Tampa entrepreneur turns love of cycling into apparel business

In 2013, Paola Bedin launched a business designing and selling women’s cycling apparel. Like the clothing she designs, the business was a perfect fit. After all, Bedin has cycling in her blood. Her grandfather, father and uncle raced competitively. As a teenager, she raced on women’s teams in her native Italy.

When she was a 7-year-old in her hometown of Vicenza, her parents asked her what she wanted as a reward for being promoted in school.

“I said I want to have a road bicycle with Shimano gears,” Bedin, 49, of Tampa, recalls. “My dad was shocked because it was like saying I want a Tesla.”

The first day she went riding with her father, she cycled 30 miles with a two-mile climb. Her mother was angry with her husband, saying, “You’re crazy! You want to kill the kid?”

But the child was hooked and it’s a thrill she has never given up. The cycling clothes of the era were another matter altogether.

“First of all, at that time the jersey was made of wool and also the shorts,” Bedin says. “And the padding that was inside the shorts, it was made of leather. It was so uncomfortable. You were sweating with the wool and it was itching all the time.’’

Shifting gears

Bedin raced for three years, long enough to realize that she wasn’t good enough to be successful against that level of competition. She quit racing but kept riding and eventually went to work for cycling fashion companies, first as a sales manager and later as a designer.

“I could see the items that were selling the most were the ones that I was inventing,’’ Bedin says. 

She proposed to her boss that he come out with a new line of apparel exclusively for women. He balked at the idea.

“I said, ‘You know what, I’m going to start my own brand,’’ Bedin says.’ 

In 2013 she launched MYN Sport and started selling her designs online. 

MYN stands for “Mind Your Nature,’’ she says.

“It’s kind of like ‘Just Do It ’ for Nike, but you have to accept who you are that day,” Bedin says. “Because sometimes you are a strong cyclist but today you have a bad day, your body’s weak. Just mind your nature. Just go enjoy it; go ride the bike anyway.’’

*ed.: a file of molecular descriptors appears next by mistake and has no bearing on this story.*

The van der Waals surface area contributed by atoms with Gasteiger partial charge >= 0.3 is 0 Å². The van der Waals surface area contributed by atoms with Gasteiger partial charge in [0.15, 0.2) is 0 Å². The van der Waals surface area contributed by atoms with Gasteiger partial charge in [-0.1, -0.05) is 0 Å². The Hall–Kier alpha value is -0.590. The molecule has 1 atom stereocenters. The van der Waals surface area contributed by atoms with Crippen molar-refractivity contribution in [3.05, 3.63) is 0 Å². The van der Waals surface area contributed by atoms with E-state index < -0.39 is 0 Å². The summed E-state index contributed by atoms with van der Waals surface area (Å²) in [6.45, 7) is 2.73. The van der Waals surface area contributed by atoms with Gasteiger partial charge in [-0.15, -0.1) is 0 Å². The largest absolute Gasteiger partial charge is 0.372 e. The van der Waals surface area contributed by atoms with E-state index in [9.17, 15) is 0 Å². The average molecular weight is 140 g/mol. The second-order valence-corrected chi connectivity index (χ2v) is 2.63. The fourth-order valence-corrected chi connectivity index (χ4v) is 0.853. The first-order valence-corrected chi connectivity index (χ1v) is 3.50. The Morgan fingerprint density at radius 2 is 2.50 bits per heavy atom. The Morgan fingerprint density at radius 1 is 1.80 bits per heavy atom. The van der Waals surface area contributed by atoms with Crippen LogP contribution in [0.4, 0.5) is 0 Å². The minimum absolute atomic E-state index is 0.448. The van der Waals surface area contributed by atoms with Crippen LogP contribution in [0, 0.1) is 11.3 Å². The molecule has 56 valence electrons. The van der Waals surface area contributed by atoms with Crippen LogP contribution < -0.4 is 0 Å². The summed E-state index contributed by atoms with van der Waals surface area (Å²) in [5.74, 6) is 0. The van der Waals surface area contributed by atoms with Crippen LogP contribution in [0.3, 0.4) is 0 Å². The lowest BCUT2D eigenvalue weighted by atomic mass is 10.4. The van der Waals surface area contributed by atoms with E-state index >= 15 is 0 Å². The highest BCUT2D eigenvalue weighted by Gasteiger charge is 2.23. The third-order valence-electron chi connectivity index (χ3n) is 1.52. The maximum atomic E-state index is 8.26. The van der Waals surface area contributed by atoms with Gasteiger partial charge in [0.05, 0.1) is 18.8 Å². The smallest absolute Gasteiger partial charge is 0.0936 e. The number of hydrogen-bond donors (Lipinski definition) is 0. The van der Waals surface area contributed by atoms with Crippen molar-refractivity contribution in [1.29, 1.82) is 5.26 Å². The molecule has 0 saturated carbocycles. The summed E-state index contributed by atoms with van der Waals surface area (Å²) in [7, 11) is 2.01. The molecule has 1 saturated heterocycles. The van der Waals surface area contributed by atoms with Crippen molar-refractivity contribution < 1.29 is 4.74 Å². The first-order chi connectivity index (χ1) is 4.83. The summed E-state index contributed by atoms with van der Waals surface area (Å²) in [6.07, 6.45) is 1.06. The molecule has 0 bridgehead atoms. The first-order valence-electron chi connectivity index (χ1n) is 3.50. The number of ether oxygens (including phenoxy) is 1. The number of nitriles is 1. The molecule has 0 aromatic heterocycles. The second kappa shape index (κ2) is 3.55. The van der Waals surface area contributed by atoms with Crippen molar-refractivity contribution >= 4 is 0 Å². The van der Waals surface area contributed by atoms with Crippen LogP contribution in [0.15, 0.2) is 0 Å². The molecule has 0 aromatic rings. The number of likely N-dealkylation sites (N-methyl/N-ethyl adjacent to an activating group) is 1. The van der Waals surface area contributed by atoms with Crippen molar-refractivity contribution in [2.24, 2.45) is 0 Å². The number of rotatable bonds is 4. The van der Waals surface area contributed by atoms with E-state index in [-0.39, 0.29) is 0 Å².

Eventually, she moved her company to Florida and expanded her line to men’s cycling apparel, and clothes for other sports.

“It’s going well, but when you’re an entrepreneur you always want to do better,’’ Bedin says. 

It went better the first few years when she was working through distributors and shops.

“We sell online and we are happy,” Bedin says. “We are satisfied with what the clients have said. We have really good reviews. But at the same time, now it’s very very difficult. You cannot sell to shops anymore because most of the shops are owned by huge brands … They have their own brand of shoes, their own brand of helmet, their own brand of clothing.’’

She has found a niche in designing team cycling clothes for bicycling clubs. She’s also seeking investors. She’s tackling the business with the same attitude she has cycling up a mountain.

“Before reaching the climb, you say, ‘Oh, I really want to reach the summit,’” Bedin says. “The first thing you do when you get up there, you start looking at the scenario, you say, ‘Which one is the highest now that I can go?’’’

For more information, go to MYN Sport
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Read more articles by Philip Morgan.

Philip Morgan is a freelance writer living in St. Petersburg. He is an award-winning reporter who has covered news in the Tampa Bay area for more than 50 years. Phil grew up in Miami and graduated from the University of Florida with a degree in journalism. He joined the Lakeland Ledger, where he covered police and city government. He spent 36 years as a reporter for the former Tampa Tribune. During his time at the Tribune, he covered welfare and courts and did investigative reporting before spending 30 years as a feature writer. He worked as a reporter for the Tampa Bay Times for 12 years. He loves writing stories about interesting people, places and issues.